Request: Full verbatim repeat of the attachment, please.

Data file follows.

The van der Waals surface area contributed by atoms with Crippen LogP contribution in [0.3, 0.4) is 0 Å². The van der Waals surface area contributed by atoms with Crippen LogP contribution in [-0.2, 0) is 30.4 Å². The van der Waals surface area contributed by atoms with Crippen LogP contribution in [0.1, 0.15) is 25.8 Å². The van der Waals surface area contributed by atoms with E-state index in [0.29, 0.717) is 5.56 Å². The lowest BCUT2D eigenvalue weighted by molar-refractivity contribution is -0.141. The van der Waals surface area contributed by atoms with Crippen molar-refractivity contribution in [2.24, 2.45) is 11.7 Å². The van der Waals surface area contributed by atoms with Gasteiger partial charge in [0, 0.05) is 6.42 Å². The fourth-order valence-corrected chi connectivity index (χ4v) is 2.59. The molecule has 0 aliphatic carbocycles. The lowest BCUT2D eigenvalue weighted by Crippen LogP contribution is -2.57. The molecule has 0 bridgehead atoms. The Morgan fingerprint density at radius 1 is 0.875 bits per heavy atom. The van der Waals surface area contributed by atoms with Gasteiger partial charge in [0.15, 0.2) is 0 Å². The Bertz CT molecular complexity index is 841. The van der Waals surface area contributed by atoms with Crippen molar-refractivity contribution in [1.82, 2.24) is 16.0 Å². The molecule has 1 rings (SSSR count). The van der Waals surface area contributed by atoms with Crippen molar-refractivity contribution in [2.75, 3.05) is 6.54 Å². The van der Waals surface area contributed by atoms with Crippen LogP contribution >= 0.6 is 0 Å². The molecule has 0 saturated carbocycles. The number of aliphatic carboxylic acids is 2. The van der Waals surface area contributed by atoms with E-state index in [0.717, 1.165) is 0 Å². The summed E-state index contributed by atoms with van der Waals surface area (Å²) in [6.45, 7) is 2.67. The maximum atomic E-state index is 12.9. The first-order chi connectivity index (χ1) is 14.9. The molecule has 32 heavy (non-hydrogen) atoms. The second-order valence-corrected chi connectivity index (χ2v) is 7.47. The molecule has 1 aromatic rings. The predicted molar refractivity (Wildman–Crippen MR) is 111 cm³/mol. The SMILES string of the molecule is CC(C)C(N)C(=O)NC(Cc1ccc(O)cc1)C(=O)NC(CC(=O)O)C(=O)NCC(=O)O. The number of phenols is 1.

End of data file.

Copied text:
The van der Waals surface area contributed by atoms with Crippen LogP contribution in [0.3, 0.4) is 0 Å². The van der Waals surface area contributed by atoms with Crippen LogP contribution in [-0.2, 0) is 30.4 Å². The van der Waals surface area contributed by atoms with Crippen LogP contribution in [0.1, 0.15) is 25.8 Å². The van der Waals surface area contributed by atoms with E-state index in [0.29, 0.717) is 5.56 Å². The lowest BCUT2D eigenvalue weighted by molar-refractivity contribution is -0.141. The van der Waals surface area contributed by atoms with Crippen molar-refractivity contribution in [2.24, 2.45) is 11.7 Å². The van der Waals surface area contributed by atoms with Gasteiger partial charge in [0, 0.05) is 6.42 Å². The fourth-order valence-corrected chi connectivity index (χ4v) is 2.59. The molecule has 0 aliphatic carbocycles. The lowest BCUT2D eigenvalue weighted by Crippen LogP contribution is -2.57. The molecule has 0 bridgehead atoms. The Morgan fingerprint density at radius 1 is 0.875 bits per heavy atom. The van der Waals surface area contributed by atoms with Gasteiger partial charge in [0.15, 0.2) is 0 Å². The Bertz CT molecular complexity index is 841. The van der Waals surface area contributed by atoms with Crippen molar-refractivity contribution in [1.82, 2.24) is 16.0 Å². The molecule has 1 rings (SSSR count). The van der Waals surface area contributed by atoms with Crippen molar-refractivity contribution in [2.75, 3.05) is 6.54 Å². The van der Waals surface area contributed by atoms with Crippen LogP contribution >= 0.6 is 0 Å². The molecule has 0 saturated carbocycles. The number of aliphatic carboxylic acids is 2. The van der Waals surface area contributed by atoms with E-state index in [0.717, 1.165) is 0 Å². The summed E-state index contributed by atoms with van der Waals surface area (Å²) in [6.45, 7) is 2.67. The maximum atomic E-state index is 12.9. The first-order chi connectivity index (χ1) is 14.9. The molecule has 32 heavy (non-hydrogen) atoms. The second-order valence-corrected chi connectivity index (χ2v) is 7.47. The molecule has 1 aromatic rings. The predicted molar refractivity (Wildman–Crippen MR) is 111 cm³/mol. The SMILES string of the molecule is CC(C)C(N)C(=O)NC(Cc1ccc(O)cc1)C(=O)NC(CC(=O)O)C(=O)NCC(=O)O. The number of phenols is 1.